In a CNN town hall Tuesday, Donald Trump disavowed the Republican loyalty pledge he signed in September.

Trump’s change of tune might cost him the 50 delegates he won in South Carolina.

Zeke Miller reported for TIME:

The Palmetto State was one of several that required candidates to pledge their loyalty to the party’s eventual nominee in order to secure a slot on the primary ballot. Though Trump won all of the state’s delegates in the Feb. 20 primary, anti-Trump forces are plotting to contest their binding to Trump because of his threat on the pledge Tuesday.

The loyalty pledge is nothing new in South Carolina, where it has been required for decades, but took on new focus in light of Trump’s public musings about a third party run or withdrawing his support from the eventual nominee if he is stopped at a contested convention.

South Carolina Republican Party Chairman Matt Moore gave credence to the anti-Trump claims.

“Breaking South Carolina’s presidential primary ballot pledge raises some unanswered legal questions that no one person can answer,” he told TIME. “However, a court or national convention Committee on Contests could resolve them. It could put delegates in jeopardy.”

When Trump filed for the ballot in South Carolina he signed a pledge stating to “hereby affirm that I generally believe in and intend to support the nominees and platform of the Republican Party in the November 8, 2016 general election.”

South Carolina has yet to select delegates to the convention and it is a state where Trump may already be on the defensive with delegates. South Carolina delegates to the national convention must have been delegates or alternates to the state’s 2015 GOP convention, a requirement that benefits candidates who appeal to the establishment.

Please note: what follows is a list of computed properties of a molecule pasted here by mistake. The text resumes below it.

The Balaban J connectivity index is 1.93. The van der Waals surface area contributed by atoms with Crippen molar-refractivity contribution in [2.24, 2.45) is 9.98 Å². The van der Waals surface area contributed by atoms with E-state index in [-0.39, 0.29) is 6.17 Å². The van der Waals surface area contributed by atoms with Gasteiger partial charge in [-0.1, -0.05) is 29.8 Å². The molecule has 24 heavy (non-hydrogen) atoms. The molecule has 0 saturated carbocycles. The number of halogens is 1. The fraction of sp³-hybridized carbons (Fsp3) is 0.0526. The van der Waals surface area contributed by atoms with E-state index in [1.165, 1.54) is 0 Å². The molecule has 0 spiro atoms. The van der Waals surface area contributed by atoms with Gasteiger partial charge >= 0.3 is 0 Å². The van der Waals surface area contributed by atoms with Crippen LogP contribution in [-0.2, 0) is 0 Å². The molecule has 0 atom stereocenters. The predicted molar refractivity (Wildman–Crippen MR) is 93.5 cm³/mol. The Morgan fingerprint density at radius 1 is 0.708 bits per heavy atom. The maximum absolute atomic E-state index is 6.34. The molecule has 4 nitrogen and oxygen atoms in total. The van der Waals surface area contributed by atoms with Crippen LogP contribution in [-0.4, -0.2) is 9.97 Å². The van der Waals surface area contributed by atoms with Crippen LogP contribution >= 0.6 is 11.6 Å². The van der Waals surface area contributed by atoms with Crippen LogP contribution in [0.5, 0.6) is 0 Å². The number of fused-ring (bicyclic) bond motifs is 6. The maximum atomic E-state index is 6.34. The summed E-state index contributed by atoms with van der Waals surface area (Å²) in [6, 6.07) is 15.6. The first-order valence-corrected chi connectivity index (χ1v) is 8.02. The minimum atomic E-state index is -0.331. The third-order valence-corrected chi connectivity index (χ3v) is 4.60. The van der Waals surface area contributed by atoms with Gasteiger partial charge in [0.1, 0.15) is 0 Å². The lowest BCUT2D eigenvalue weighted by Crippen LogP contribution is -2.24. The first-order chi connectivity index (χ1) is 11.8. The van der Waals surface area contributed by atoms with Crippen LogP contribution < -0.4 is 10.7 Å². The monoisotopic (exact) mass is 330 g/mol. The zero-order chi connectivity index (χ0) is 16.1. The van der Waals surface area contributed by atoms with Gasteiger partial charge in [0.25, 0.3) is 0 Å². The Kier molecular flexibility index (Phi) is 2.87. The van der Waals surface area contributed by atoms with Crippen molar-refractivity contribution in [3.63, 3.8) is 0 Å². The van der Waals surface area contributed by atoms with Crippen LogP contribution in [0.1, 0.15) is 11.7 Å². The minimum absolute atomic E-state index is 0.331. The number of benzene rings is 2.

Those delegates would be bound to Trump on the first ballot according to state and RNC rules. The challenge, which could only be filed once delegates are selected, would seek to allow them to be free-agents on the first ballot, thereby keeping Trump further from the key 1,237 figure he needs to secure the nomination. Similar challenges could also be filed in other states that added loyalty pledges.

In the same town hall, Kasich and Cruz both danced around the “support the nominee” question, but neither said with certitude they would not support the nominee. Only Trump said as much.

Kasich answered, “all of us shouldn’t even have answered that question.” While Cruz said, “I’m not in the habit of supporting someone who attacks my wife and my family… I think nominating Donald Trump would be an absolute trainwreck, I think it would hand the general election to Hillary Clinton.”

Trump is already concerned about losing delegates in Missouri and Louisiana and has threatened legal action. Trump supporters contend there’s a concerted effort to “steal” the election from Trump, but as I explained earlier this week, this appears to be the difference between a campaign that understands how delegate selection and state parties work and and a campaign that does not:

Conspiracy? Hardly. Simply a product of Cruz’s solid campaign ground game who’s done their due diligence with state party officials. Trump’s outsider appeal has successfully brought many previously non-politically active citizens into the fold, but his campaign infrastructure never created a mechanism to educate the newbies.

But we want to hear from you. If Trump loses delegates in South Carolina, is he getting the short end of the stick or are these the rules of the game?

Poll closes midnight Pacific Time Friday night, April 1:

Follow Kemberlee on Twitter @kemberleekaye


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